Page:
How many of the readers of this blog post chose not to believe in the Buddha footprint appearing at the same time as the T-rex footprint? Or did you simply find the notion absurd and unplausible?

  8. Great cartoon! My take is that religions are inherently pre-modern. Modernism and the empirically driven nature has the pre-modern-minded fundamentalists in both camps running for “proof” which they won’t find because their holy books and even leaders were thoroughly pre-modern and “proof” didn’t exist for them.

    I think the cartoon puts that tension front and center, that is, if I’m reading it correctly. I’m sure you’ll let me know one way or another.

  9. Thanx.
    Actually, I was just thinking how silly it was to think humans and dinosaurs co-existed at the same time I was reading up on the Buddha footprint — and bang! an idea. Nope, no pre-modern concepts. Remember, we have religions created every decade, it seems that have the same flavor of ancient religions. So I don’t see how pre-modern fits in to these modern religions. Seems to me people are doing the same ‘ole, same ‘ole.

  10. Yes, same direction. Or maybe the Buddha came and sat next to the T.Rex which was not disturbed because of his bliss! Yeah, right!
    But caution, rautakyy, don’t over generalize when you say “religions are absurd by any common sense” — best to stay focused in your criticism. We have this conversation over and over.

    No Buddhists that I know would ever think of the Buddha existing with dinosaurs — this was more a jab a Creationists while simultaneously poking fun at Buddhist superstition around relics. It was not too deep — just playful.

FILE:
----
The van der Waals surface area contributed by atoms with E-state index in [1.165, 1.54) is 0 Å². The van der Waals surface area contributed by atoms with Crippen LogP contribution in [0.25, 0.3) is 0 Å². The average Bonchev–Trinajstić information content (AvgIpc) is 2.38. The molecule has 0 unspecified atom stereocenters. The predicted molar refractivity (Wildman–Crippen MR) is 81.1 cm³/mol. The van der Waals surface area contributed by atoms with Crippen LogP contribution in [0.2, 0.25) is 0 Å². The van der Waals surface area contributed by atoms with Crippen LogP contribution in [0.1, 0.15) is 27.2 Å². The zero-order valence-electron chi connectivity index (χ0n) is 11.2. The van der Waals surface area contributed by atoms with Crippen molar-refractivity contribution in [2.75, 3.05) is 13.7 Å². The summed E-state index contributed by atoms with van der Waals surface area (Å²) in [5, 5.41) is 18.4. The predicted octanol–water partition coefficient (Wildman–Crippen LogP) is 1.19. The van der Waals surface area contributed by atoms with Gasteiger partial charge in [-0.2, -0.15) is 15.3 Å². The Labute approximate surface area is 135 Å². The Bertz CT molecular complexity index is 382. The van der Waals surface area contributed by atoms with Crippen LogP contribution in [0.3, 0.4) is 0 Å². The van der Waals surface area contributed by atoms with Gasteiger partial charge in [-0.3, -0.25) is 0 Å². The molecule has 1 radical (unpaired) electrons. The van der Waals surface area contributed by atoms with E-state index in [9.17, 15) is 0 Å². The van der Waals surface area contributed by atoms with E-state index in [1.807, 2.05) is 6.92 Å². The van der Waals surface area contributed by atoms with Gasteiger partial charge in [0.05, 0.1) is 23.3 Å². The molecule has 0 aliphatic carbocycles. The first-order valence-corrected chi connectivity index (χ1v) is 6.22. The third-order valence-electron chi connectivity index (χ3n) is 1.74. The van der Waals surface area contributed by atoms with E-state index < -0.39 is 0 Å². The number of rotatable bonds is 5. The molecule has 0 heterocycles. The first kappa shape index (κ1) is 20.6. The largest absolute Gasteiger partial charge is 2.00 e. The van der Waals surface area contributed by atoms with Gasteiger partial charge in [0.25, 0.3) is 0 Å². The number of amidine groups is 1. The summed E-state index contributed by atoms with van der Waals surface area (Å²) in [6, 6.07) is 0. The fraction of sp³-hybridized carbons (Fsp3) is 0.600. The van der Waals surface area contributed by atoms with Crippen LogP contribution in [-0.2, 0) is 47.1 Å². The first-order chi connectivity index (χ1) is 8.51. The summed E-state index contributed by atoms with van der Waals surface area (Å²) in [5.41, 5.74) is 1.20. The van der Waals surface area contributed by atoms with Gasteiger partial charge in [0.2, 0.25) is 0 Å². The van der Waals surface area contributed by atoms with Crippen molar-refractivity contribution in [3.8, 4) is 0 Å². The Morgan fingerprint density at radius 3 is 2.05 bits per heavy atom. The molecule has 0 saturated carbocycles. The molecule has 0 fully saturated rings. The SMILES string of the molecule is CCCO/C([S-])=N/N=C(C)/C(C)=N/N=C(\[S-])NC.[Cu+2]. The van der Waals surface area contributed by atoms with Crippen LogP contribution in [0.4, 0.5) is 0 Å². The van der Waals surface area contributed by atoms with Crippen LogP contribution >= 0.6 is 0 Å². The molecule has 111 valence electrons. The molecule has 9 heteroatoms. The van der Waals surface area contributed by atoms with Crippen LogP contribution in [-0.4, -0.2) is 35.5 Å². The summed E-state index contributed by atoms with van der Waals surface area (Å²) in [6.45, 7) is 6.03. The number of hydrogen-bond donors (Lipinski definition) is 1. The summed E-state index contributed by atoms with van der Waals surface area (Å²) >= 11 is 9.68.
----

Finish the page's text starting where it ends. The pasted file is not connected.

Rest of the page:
Drawing is new for me and it is good fun to try to say something with my primitive drawings. I love experimenting.

  11. PS, Luke.
    I remember your weird cartoons on ToothFace. I wonder if a new Pastor Luke version will come out again someday.

  12. I love the cartoon! The dino has a great expression.

    I wonder about Buddhism, their symbols are no more about superstitious possessions than some Atheist who wants a signed copy of the Dawkins book or wants to save an old building. Hm. Interesting though. I think reincarnation is not out of the question, but of course it is not scientific. Although I’ve never heard a Buddhist try to push it into the realm of science, maybe just symbolic.

  13. @ amelie,
    One big theme of my site is that we are ALL superstitious and deluded. It is a matter of how we let it affect ourselves and others. I essentially agree with your points. Thanx.

  14. The one who drew the illustration may have read the 12th century a. d. Pali text which gave that information. I hope he know that source. It was a crow or a chicken. I am not sure which one it was. I love the drawing and printed it out. A great colleciton item.